• The birth injury: This requires a longer, more serious paper. But if you are delivering babies, you are expected to be a “strip” reader and prognosticator. Stay close by and check on the mom frequently.
  • Grab bag of common claims: Warfarin errors (too much and too little), falls (including the examination table dismount), decubitus ulcers (and failure to properly treat them), infiltrations, medication allergies, medication reconciliations, medication dosages, medical management of chronic illness (asthma, diabetes, heart failure, etc.). Be alert to common claims.
  • Physician in charge: A physician also can be sued for the conduct of others working with him or her. It is imperative to know state law regarding the extent of authority of physician extenders, nurse practitioners and physician assistants. Have clear written prescription policies, especially concerning narcotics, and require copies of prescriptions written by others to be avail-able for your review. Trusted nurses cannot practice for a physician. Review charts and document physician supervision of those assisting in the care of patients.
  • Coverage: We still see suits where the physician isn’t available when called, and the coverage plan is less than clear. Be sure to have clear coverage plans when you are away from the hospital or inaccessible by phone. Most physicians have others in their practice cover for them, but you may have to depend on your biggest competitor and vice versa. If you are a specialist, there is an expectation that a specialist of equal or greater training will act in your stead if you are away.
  • Specialists: When you know enough to know that you don’t know enough, refer. Medicine has become very specialized and if you are in doubt about what to do, don’t hesitate to send the patient on.

Document informed consent. Don’t just rely on the standard form, write in common complications and discuss the consent document with your patients. They are less likely to sue if they know this complication sometimes occurs and it was spelled out in writing.

Many claims started with favors—a prescription for a neighbor or friend, advice at a cocktail party, reciprocal work for other professionals. You may be lucky and only find kindness and favors in reciprocity. One reduces the chance of suit by staying within your field of expertise and seeing patients in a practice setting. Then it is clear that a patient-physician relationship is established. You don’t want to be responsible for the friend you wrote a prescription for without the benefit of a real history and physical.

Examinations of the opposite sex where clothes are re-moved or private parts palpated should be supervised; so should examinations of patients known to be mentally troubled. Request a family member to be present when examining the elderly who are confused or forgetful. Important instructions for the elderly should be in writing with a second copy kept in the chart.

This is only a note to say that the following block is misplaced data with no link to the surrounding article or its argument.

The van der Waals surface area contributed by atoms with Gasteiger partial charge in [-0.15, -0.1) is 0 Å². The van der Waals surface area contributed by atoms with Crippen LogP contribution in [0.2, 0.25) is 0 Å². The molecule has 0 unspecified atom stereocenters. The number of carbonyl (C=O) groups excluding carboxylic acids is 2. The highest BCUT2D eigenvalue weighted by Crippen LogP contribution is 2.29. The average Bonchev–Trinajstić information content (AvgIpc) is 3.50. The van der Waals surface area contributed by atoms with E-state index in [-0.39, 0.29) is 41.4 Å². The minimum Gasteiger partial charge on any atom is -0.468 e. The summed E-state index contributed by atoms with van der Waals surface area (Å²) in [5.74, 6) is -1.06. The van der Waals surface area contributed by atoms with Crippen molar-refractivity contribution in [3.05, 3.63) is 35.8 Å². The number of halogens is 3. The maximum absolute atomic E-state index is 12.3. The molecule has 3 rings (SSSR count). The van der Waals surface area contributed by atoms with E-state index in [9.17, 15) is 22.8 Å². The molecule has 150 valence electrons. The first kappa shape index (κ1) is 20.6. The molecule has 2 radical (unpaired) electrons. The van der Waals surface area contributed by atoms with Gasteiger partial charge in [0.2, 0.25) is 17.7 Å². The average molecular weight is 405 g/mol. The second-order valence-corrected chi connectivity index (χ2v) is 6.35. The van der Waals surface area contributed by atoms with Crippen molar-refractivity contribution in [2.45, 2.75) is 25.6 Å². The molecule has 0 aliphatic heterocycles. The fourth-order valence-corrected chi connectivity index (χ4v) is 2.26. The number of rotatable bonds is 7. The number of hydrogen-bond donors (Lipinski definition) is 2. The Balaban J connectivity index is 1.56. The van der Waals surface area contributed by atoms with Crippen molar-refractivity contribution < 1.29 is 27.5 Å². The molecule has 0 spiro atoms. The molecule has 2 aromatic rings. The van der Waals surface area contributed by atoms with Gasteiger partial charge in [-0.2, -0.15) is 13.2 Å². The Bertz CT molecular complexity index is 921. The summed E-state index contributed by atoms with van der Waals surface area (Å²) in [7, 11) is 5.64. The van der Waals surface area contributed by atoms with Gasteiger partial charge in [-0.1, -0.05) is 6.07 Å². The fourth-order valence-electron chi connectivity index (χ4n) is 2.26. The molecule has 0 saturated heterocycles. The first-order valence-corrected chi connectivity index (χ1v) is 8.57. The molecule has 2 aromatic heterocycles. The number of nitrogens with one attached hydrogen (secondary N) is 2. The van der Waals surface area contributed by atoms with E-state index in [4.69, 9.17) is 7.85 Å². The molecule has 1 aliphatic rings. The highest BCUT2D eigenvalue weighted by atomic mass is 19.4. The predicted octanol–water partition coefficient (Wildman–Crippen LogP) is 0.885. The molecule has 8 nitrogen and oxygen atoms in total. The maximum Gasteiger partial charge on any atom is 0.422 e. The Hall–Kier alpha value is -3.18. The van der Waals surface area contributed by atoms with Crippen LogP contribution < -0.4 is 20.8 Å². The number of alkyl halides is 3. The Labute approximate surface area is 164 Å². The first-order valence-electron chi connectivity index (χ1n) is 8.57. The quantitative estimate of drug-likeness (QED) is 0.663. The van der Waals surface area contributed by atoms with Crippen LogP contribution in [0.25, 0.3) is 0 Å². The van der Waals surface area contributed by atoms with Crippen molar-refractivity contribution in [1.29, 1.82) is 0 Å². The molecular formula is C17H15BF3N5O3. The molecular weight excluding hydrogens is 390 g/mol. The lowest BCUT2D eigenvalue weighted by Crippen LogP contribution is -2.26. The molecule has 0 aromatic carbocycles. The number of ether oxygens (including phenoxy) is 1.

Lastly, keep substantively current. How we used to do it, or how we used to treat it, may be malpractice. With tools like Up-To-Date and similar online resources, physicians have little excuse for less-than-current practices and dosage errors. Cases are best defended when an attorney can point to evidence-based studies that have led to recommended guidelines from a recognized physician group. Physicians who paint-by-numbers are less likely to be sued than the free-form abstractionists.

THE VERDICT—There is a degree of uncertainty in a jury trial. Although physicians win more than they lose, that might be because cases that likely would be lost by the defense get settled before the courthouse. Sometimes jurors have their own notion of justice and sometimes a judge has a strong inclination as to who is right and makes rulings accordingly. The system is not flawless. All things being equal, most physicians would prefer to avoid the experience altogether. Communicate, document, stay current and follow up.


1 Some, multiple times. Cleary, the nature of the practice impacts the risk of suit. Up to 20 percent of surgeons, but only about three percent of pediatricians or psychologists, are facing a suit at any point in time. Jene AB, Seabury S, Lakdawalla D, et al. Malpractice risk according to physician specialty. New England Journal of Medicine 365(7):629-36, Aug 18, 2011.

2 Trials typically last a week or more and as a party, you need to be present. Although less than 10 percent of cases are actually tried, a trial is not only stressful, but a major financial interruption of your practice.

3 www.diederichhealthcare.com